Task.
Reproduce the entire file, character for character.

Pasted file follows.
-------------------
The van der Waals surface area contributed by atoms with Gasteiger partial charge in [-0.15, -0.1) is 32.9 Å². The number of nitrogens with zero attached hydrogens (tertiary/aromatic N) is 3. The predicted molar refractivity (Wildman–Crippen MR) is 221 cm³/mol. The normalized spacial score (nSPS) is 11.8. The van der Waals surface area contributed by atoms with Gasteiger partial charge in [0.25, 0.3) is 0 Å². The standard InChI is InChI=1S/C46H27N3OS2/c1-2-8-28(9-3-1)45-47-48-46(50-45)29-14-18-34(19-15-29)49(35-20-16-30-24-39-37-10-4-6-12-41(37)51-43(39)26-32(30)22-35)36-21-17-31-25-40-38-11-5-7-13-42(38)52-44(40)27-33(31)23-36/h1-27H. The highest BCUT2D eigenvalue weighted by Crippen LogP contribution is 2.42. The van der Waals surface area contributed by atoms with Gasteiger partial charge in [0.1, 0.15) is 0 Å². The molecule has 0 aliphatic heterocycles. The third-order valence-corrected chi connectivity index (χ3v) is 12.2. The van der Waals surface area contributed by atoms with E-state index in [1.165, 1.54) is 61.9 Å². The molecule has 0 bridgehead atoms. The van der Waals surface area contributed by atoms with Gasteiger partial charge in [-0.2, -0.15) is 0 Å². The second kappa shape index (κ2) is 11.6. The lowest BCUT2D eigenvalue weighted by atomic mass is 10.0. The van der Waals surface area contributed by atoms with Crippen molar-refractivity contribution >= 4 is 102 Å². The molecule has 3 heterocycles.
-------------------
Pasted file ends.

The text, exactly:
The van der Waals surface area contributed by atoms with Gasteiger partial charge in [-0.15, -0.1) is 32.9 Å². The number of nitrogens with zero attached hydrogens (tertiary/aromatic N) is 3. The predicted molar refractivity (Wildman–Crippen MR) is 221 cm³/mol. The normalized spacial score (nSPS) is 11.8. The van der Waals surface area contributed by atoms with Gasteiger partial charge in [0.25, 0.3) is 0 Å². The standard InChI is InChI=1S/C46H27N3OS2/c1-2-8-28(9-3-1)45-47-48-46(50-45)29-14-18-34(19-15-29)49(35-20-16-30-24-39-37-10-4-6-12-41(37)51-43(39)26-32(30)22-35)36-21-17-31-25-40-38-11-5-7-13-42(38)52-44(40)27-33(31)23-36/h1-27H. The highest BCUT2D eigenvalue weighted by Crippen LogP contribution is 2.42. The van der Waals surface area contributed by atoms with Gasteiger partial charge in [0.1, 0.15) is 0 Å². The molecule has 0 aliphatic heterocycles. The third-order valence-corrected chi connectivity index (χ3v) is 12.2. The van der Waals surface area contributed by atoms with E-state index in [1.165, 1.54) is 61.9 Å². The molecule has 0 bridgehead atoms. The van der Waals surface area contributed by atoms with Gasteiger partial charge in [-0.2, -0.15) is 0 Å². The second kappa shape index (κ2) is 11.6. The lowest BCUT2D eigenvalue weighted by atomic mass is 10.0. The van der Waals surface area contributed by atoms with Crippen molar-refractivity contribution >= 4 is 102 Å². The molecule has 3 heterocycles.